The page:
Ready or not, baseball is back.

It’s the eve of the Phillies’ first training-camp workouts -- “spring training 2.0,” if you will -- and for the first time since the middle of March, Phillies players and staff have come together for the 2020 season, coronavirus-permitting.

Speaking of which, players are undergoing “intake screening” for COVID-19. The process involves temperature checks, saliva and/or nasal swab tests, and a blood test for antibodies. Major League Baseball will disclose data about the rate of positive tests but doesn’t plan to reveal the identity of the infected players, citing medical privacy law.

Want to catch a glimpse of training camp? Citizens Bank Park is closed to the public. But you can head over to nearby FDR Park, where roughly half the roster will work out daily beginning Friday.

You’re signed up to get this newsletter in your inbox every Thursday while the Phillies’ season is delayed. If you like what you’re reading, tell your friends it’s free to sign up here. I want to know what you think, what we should add, and what you want to read, so send me feedback by email or on Twitter @ScottLauber. Thank you for reading.

— Scott Lauber (extrainnings@inquirer.com)

Top pitching prospect Spencer Howard will be a candidate for a spot on the Phillies' 30-man opening-day roster.
YONG KIM / Staff Photographer
Top pitching prospect Spencer Howard will be a candidate for a spot on the Phillies' 30-man opening-day roster.

A second chance at a first (roster) projection

First, a disclaimer: What is about to happen -- a baseball season in the midst of a pandemic -- hasn’t been attempted in more than 100 years. The immensity of the undertaking falls somewhere between a “challenge,” as Phillies general manager Matt Klentak undersold it this week, and a house of cards.

But for the purpose of this exercise, let’s think (wishfully, perhaps) of an opening day in which the Phillies roster is fully healthy, free from injury and infection alike. If manager Joe Girardi gets his pick of 30 players from a roster of 54 at the outset of camp, whom might he choose? Whom should he choose?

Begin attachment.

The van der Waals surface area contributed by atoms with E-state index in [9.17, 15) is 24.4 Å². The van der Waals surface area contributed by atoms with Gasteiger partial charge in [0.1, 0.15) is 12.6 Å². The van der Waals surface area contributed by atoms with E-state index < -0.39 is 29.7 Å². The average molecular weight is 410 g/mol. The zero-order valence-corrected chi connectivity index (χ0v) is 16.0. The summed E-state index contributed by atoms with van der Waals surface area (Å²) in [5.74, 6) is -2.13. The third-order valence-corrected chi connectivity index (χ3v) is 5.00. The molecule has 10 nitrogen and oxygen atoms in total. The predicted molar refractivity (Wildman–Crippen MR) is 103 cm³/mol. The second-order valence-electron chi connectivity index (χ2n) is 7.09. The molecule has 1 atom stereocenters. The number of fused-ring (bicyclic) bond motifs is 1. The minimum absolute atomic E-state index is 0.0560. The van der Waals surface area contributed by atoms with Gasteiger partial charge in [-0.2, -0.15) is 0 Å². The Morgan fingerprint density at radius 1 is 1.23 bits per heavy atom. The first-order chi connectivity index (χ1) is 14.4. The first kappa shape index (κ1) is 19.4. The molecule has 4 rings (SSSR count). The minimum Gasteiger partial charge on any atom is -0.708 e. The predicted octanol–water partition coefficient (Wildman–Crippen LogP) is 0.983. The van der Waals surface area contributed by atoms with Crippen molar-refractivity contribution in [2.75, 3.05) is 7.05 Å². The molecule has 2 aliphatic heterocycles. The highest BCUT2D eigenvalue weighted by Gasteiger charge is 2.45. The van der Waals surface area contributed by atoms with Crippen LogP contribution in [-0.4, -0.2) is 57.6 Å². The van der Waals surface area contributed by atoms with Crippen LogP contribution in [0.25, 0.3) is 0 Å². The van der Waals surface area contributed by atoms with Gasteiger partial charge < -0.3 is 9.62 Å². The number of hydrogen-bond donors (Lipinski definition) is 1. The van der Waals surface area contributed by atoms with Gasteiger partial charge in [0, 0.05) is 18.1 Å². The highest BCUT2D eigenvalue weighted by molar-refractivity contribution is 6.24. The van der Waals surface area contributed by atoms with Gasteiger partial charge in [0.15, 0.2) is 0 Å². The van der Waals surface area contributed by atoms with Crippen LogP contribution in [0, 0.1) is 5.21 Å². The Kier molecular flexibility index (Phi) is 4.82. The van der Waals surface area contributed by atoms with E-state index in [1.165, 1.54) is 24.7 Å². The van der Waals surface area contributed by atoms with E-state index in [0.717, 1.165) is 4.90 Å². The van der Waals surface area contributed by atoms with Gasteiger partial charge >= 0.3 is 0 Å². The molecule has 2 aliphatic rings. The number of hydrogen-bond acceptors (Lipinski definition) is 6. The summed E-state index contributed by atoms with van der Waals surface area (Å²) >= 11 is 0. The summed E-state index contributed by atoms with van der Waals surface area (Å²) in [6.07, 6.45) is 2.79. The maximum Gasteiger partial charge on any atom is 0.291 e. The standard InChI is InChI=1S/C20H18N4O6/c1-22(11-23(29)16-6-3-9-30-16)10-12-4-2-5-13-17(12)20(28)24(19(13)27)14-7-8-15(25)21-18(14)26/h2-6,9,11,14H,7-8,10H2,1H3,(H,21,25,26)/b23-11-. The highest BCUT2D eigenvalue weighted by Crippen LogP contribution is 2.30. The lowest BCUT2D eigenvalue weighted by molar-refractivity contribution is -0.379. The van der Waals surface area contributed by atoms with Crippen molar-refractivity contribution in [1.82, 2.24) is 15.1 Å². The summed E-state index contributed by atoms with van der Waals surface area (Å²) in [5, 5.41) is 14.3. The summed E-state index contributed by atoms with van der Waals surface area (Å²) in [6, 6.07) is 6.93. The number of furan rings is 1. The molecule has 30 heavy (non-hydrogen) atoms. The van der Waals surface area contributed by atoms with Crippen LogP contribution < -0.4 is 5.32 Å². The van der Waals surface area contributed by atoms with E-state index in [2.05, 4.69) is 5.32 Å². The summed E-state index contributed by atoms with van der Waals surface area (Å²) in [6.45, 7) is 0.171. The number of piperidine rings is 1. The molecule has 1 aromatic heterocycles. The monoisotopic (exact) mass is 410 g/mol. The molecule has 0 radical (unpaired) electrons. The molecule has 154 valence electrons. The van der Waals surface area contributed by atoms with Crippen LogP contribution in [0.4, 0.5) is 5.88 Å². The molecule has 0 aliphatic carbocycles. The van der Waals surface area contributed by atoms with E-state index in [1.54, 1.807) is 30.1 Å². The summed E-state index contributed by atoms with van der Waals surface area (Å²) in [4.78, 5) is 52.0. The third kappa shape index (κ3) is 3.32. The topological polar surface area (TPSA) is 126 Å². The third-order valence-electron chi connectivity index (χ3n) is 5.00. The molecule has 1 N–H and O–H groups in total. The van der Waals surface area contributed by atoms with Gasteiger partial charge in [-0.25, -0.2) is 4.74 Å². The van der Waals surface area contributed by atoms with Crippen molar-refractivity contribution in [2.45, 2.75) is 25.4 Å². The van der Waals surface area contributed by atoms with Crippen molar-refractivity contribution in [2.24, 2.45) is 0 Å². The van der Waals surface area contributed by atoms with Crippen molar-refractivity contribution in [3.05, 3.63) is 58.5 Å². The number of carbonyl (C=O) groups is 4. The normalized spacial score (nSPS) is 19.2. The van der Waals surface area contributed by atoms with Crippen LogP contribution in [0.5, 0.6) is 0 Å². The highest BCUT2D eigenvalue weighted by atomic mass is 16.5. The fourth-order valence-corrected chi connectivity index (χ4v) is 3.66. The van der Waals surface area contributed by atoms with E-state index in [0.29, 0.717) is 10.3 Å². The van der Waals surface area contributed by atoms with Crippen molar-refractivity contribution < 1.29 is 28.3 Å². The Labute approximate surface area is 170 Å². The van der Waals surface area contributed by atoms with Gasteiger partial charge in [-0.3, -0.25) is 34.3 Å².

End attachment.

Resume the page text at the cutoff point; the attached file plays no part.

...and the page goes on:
Let’s split the candidates into a few categories:

The locks (20): starting pitchers Aaron Nola, Zack Wheeler, Jake Arrieta, and Zach Eflin; relievers Hector Neris, Jose Alvarez, Tommy Hunter, Adam Morgan, and Victor Arano; catchers J.T. Realmuto and Andrew Knapp; infielders Rhys Hoskins, Scott Kingery, Didi Gregorius, and Jean Segura; outfielders Bryce Harper, Andrew McCutchen, Adam Haseley, Roman Quinn, and Jay Bruce.

Not much explanation required. If healthy, each of these players has a spot.

The probables (6): pitchers Nick Pivetta, Vince Velasquez, Ranger Suarez, Cole Irvin, and Deolis Guerra; outfielder Kyle Garlick.

Back in March, Pivetta, Velasquez, and Suarez were competing for the fifth-starter job, with the losers bound for the bullpen or triple A. Well, there is no triple A this year. Because starters won’t be stretched out at the outset, there’s room for all three (and Irvin, too) in multi-inning roles.

Guerra is on the 40-man roster, giving him the inside track on a bullpen spot. Garlick likely would have made the team in March while McCutchen was still recovering from knee surgery. Even with the latter ready to roll, a bench spot remains for the former.

The prospects (2): pitcher Spencer Howard; infielder Alec Bohm.

Here’s where it gets interesting. Remember the spring-training concern about managing Howard’s workload after an injury-shortened 2019? That’s not an issue in a 60-game sprint. And with the designated hitter coming to the National League, there will be at-bats for Bohm.

If the two prized prospects aren’t on the opening-day roster, it’s only because the Phillies are manipulating their service time to maintain an extra year of club control. That’s no small thing.

But delaying their major-league debuts by even one week could be costly in a nine-week season. If the Phillies really believe “it’s time to win,” as Klentak said in October, Howard and Bohm can help right away.

The non-roster veterans (2): reliever Francisco Liriano; infielder Neil Walker.